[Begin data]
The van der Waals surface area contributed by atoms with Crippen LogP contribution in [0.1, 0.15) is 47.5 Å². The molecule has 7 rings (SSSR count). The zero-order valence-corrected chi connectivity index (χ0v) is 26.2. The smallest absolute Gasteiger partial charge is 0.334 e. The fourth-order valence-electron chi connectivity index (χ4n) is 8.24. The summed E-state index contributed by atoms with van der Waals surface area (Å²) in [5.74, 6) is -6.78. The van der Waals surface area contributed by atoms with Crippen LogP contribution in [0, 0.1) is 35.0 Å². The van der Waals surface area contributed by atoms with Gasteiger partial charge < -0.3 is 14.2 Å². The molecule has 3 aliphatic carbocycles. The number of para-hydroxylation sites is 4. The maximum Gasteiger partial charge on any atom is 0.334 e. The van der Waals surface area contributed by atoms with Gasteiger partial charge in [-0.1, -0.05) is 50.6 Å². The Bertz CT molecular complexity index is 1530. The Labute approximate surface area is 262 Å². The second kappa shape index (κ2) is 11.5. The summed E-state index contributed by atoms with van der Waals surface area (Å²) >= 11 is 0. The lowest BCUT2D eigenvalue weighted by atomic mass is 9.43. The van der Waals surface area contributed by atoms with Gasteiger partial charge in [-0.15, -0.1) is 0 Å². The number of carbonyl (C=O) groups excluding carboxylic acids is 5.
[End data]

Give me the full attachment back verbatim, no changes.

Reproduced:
The van der Waals surface area contributed by atoms with Crippen LogP contribution in [0.1, 0.15) is 47.5 Å². The molecule has 7 rings (SSSR count). The zero-order valence-corrected chi connectivity index (χ0v) is 26.2. The smallest absolute Gasteiger partial charge is 0.334 e. The fourth-order valence-electron chi connectivity index (χ4n) is 8.24. The summed E-state index contributed by atoms with van der Waals surface area (Å²) in [5.74, 6) is -6.78. The van der Waals surface area contributed by atoms with Crippen LogP contribution in [0, 0.1) is 35.0 Å². The van der Waals surface area contributed by atoms with Gasteiger partial charge < -0.3 is 14.2 Å². The molecule has 3 aliphatic carbocycles. The number of para-hydroxylation sites is 4. The maximum Gasteiger partial charge on any atom is 0.334 e. The van der Waals surface area contributed by atoms with Gasteiger partial charge in [-0.1, -0.05) is 50.6 Å². The Bertz CT molecular complexity index is 1530. The Labute approximate surface area is 262 Å². The second kappa shape index (κ2) is 11.5. The summed E-state index contributed by atoms with van der Waals surface area (Å²) >= 11 is 0. The lowest BCUT2D eigenvalue weighted by atomic mass is 9.43. The van der Waals surface area contributed by atoms with Gasteiger partial charge in [-0.15, -0.1) is 0 Å². The number of carbonyl (C=O) groups excluding carboxylic acids is 5.